The discussion board is a tool used in online teaching that allows students to share ideas and facilitate learning. Research suggests that while the discussion board has been an enlightening experience for online students, there is concern that the online classroom has become stagnant and in some cases boring and ineffective. This paper proposes possible solutions for enhancing the online classroom experience by transitioning from discussion to engagement.

 


Adjuncts Matter: A Qualitative Study of Adjuncts' Job Satisfaction

Telvis M. Rich

by Telvis M. Rich

The extrinsic factors that influence the workplace experiences of 27 adjuncts teaching online were explored. In this qualitative research study, the adjuncts’ lived experiences were examined through in-depth interviews. The results indicated three emergent factors which influenced the participants’ workplace experiences, and the alternative methods adjuncts employed to ensure their professional well-being. The emergent extrinsic factors are 1) Professional Inclusion, 2) Work Schedule, and 3) Resources. In this article, the rich and thick descriptions of the results, implications for practice, and limitations are presented.



Review of Online Programming Characteristics and Pricing at Private Not-for-Profit Two Year Colleges in the United States

Christopher Ahlstrom

by Christopher Ahlstrom

Online programming has expanded greatly within higher education and much attention has been spent on public two year colleges (more commonly known as community colleges) and both private and public four year institutions. This research seeks to expand understanding of the small market of private not-for-profit two year colleges within the United States. The research provides an analysis of 80 such institutions and their pricing strategies for online learning as well as the online programming behaviors within this market. Findings indicate that 48% offer online courses with 32% of them offering online degree programs. Additionally, this market shows a strong preference for setting online programming tuition equivalent to on-campus rates at 87% having this tendency.


Teaching Multiple Online Sections/Courses: Tactics and Techniques

Rodger Bates
Bryan LaBrecque
Emily Fortner

by Rodger Bates
Bryan LaBrecque
Emily Fortner

The challenge of teaching online increases as the number of sections or courses increase in a semester. The tactics and techniques which enrich online instruction in the tradition of quality matters can be modified and adapted to the demands of multiple instructional needs during a semester. This paper addresses time management and instructional design strategies as well as prior planning requirements. It also reviews the integration and management of multiple online courses and discusses recommendations.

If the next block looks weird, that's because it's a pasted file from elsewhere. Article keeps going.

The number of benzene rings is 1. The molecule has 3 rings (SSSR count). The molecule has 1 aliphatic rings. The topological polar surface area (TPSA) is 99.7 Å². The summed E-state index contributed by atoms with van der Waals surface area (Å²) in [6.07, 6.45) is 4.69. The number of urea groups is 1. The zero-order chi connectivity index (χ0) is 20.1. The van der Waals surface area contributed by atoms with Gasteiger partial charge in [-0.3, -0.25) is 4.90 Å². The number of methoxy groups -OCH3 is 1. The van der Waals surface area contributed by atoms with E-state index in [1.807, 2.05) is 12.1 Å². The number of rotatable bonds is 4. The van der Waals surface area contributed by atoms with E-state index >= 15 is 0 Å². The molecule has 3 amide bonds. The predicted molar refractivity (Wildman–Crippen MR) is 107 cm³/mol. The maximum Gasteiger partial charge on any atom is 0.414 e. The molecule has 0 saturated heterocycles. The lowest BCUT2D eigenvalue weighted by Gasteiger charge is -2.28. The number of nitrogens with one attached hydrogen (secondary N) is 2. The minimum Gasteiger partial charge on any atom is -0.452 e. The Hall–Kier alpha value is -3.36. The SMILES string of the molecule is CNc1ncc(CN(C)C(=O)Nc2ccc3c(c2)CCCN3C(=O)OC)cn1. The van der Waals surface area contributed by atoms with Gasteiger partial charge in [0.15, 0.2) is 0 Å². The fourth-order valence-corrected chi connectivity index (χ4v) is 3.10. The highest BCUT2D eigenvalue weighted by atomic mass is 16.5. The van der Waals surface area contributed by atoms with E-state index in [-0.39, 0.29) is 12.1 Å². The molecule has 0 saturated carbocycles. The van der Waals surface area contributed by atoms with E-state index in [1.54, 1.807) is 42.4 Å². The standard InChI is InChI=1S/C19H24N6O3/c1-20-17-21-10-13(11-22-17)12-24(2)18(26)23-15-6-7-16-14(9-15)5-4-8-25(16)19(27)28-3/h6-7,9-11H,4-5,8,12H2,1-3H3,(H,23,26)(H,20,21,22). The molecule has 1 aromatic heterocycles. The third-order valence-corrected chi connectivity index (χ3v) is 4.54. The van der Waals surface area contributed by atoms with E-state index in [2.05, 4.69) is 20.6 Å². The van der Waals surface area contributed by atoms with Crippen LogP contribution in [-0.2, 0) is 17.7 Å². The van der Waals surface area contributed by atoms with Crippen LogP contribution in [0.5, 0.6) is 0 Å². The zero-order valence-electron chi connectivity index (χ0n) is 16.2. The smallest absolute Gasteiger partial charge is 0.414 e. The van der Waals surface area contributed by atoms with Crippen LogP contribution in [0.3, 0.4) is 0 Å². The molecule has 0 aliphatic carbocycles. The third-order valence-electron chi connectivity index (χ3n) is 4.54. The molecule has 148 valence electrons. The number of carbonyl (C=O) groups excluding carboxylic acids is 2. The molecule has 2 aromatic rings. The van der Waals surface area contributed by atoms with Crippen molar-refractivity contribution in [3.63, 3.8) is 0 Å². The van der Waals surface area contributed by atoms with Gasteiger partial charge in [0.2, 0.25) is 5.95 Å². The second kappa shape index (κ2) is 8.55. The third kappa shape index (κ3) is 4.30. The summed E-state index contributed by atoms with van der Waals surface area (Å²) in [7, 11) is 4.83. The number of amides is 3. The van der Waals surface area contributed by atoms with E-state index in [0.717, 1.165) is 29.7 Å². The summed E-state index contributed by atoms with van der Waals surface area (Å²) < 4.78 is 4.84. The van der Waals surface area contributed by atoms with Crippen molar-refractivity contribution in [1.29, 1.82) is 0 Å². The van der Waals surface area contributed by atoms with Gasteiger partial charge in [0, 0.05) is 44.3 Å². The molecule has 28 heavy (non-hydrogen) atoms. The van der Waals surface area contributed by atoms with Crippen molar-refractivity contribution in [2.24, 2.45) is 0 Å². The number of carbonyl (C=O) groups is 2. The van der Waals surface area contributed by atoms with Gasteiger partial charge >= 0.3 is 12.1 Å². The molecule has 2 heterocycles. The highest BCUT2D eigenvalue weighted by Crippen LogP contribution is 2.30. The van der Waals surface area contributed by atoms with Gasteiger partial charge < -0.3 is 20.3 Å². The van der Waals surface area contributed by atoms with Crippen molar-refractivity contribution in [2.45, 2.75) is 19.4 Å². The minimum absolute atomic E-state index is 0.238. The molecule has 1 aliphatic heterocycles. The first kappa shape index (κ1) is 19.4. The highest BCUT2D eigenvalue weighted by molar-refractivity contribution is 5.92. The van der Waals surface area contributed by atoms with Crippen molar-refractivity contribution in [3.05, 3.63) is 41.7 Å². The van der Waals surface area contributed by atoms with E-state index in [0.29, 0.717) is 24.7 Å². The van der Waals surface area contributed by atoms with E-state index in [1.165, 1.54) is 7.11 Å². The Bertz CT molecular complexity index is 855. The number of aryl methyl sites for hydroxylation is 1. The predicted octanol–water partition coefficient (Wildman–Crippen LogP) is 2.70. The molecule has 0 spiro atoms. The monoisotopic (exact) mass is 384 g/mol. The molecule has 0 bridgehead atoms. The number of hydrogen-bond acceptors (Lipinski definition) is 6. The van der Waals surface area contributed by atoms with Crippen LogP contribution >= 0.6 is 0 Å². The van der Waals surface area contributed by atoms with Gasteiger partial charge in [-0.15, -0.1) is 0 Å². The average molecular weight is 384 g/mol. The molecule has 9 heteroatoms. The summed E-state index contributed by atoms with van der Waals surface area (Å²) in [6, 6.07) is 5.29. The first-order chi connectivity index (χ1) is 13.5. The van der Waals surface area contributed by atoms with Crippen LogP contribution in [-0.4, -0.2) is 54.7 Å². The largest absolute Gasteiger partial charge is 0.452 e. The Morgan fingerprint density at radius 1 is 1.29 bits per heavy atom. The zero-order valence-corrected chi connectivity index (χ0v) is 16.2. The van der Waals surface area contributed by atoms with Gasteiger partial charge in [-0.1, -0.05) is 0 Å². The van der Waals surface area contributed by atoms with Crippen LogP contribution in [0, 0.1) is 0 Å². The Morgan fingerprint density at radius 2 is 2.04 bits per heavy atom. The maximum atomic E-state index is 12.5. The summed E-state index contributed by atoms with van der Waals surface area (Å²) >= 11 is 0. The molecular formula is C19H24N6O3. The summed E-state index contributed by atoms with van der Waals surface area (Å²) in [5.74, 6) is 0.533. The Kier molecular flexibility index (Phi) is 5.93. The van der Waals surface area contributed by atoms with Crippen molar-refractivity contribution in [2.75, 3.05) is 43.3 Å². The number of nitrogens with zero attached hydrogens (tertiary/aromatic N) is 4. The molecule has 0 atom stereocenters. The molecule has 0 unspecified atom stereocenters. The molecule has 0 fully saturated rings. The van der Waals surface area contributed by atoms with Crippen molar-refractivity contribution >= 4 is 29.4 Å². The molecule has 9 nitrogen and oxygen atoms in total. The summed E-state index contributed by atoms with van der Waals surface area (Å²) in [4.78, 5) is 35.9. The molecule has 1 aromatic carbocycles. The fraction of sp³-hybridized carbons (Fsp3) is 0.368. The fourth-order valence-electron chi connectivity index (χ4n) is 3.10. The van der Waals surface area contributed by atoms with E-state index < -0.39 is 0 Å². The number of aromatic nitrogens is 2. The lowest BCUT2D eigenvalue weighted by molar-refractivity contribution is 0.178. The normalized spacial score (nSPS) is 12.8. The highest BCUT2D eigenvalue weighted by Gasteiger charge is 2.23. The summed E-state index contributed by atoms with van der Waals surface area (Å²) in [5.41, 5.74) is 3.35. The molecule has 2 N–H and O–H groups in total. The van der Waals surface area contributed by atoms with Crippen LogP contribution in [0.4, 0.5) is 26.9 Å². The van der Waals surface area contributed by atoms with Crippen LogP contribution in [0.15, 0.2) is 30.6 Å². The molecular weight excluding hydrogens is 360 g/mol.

From the Editor

Melanie ClayWelcome to our fall edition of OJDLA.

This edition includes an array of important articles on topics from student attrition to adjunct job satisfaction to online cheating, including some articles from award-winning authors.

The topic of online cheating is surely not a new and modern one, but has once again emerged to the forefront of many conversations, perhaps even more so amongst those who are less familiar with quality online education. As the dean of USG eCampus, I occasionally evaluate academic dishonesty cases, and am still surprised with the variety of strategies that some students utilize to enhance their grades.

Yet, I do believe that the perception of online cheating as higher in the electronic classroom is well, just a perception. With technology, we are able to not only more easily verify student identity, but also more quickly recognize unusual patterns. Our roles as instructors, instructional designers, and student support professionals are critically important in minimizing opportunities and in creating an environment that fosters academic integrity.

Often this requires the development of authentic assessments and understanding student motivations to cheat. Are the materials disorganized or overwhelming? What pressures is the student facing outside of the classroom? Is academic assistance provided and readily available? Do we consistently promote honor codes and model the highest levels of character?

If a role of higher education is truly to enhance the mind, increase critical thinking abilities, and prepare students for a life of engaged citizenry, then our approaches to effectively preventing and addressing cheating should be most thoughtfully considered and delivered holistically.

Have a glorious fall.

Melanie N. Clay, Ph.D.

September 15, 2016

 

A special thanks to D2L for being the premiere sponsor of DLA2016!

To be notified of future publications contact the UWG Distance & Distributed Education Center

Last modified: September 15, 2016